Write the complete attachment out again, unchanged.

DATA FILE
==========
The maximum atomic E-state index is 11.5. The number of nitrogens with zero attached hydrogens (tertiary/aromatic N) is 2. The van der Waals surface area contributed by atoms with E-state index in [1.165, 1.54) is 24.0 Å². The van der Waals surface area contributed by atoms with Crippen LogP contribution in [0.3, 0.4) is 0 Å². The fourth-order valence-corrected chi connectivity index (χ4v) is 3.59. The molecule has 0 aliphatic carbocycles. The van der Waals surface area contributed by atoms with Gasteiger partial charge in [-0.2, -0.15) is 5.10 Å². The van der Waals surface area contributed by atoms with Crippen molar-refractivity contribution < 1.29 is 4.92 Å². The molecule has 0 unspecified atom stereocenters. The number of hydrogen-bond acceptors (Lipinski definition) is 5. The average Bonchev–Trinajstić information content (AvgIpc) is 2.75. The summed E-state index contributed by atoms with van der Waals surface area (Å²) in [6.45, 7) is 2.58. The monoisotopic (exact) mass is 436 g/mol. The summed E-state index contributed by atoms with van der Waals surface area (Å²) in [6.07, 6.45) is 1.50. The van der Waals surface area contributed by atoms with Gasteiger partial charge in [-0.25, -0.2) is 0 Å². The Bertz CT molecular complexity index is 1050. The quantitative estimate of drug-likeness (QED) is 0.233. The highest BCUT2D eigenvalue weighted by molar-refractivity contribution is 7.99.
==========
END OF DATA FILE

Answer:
The maximum atomic E-state index is 11.5. The number of nitrogens with zero attached hydrogens (tertiary/aromatic N) is 2. The van der Waals surface area contributed by atoms with E-state index in [1.165, 1.54) is 24.0 Å². The van der Waals surface area contributed by atoms with Crippen LogP contribution in [0.3, 0.4) is 0 Å². The fourth-order valence-corrected chi connectivity index (χ4v) is 3.59. The molecule has 0 aliphatic carbocycles. The van der Waals surface area contributed by atoms with Gasteiger partial charge in [-0.2, -0.15) is 5.10 Å². The van der Waals surface area contributed by atoms with Crippen molar-refractivity contribution < 1.29 is 4.92 Å². The molecule has 0 unspecified atom stereocenters. The number of hydrogen-bond acceptors (Lipinski definition) is 5. The average Bonchev–Trinajstić information content (AvgIpc) is 2.75. The summed E-state index contributed by atoms with van der Waals surface area (Å²) in [6.45, 7) is 2.58. The monoisotopic (exact) mass is 436 g/mol. The summed E-state index contributed by atoms with van der Waals surface area (Å²) in [6.07, 6.45) is 1.50. The van der Waals surface area contributed by atoms with Gasteiger partial charge in [-0.25, -0.2) is 0 Å². The Bertz CT molecular complexity index is 1050. The quantitative estimate of drug-likeness (QED) is 0.233. The highest BCUT2D eigenvalue weighted by molar-refractivity contribution is 7.99.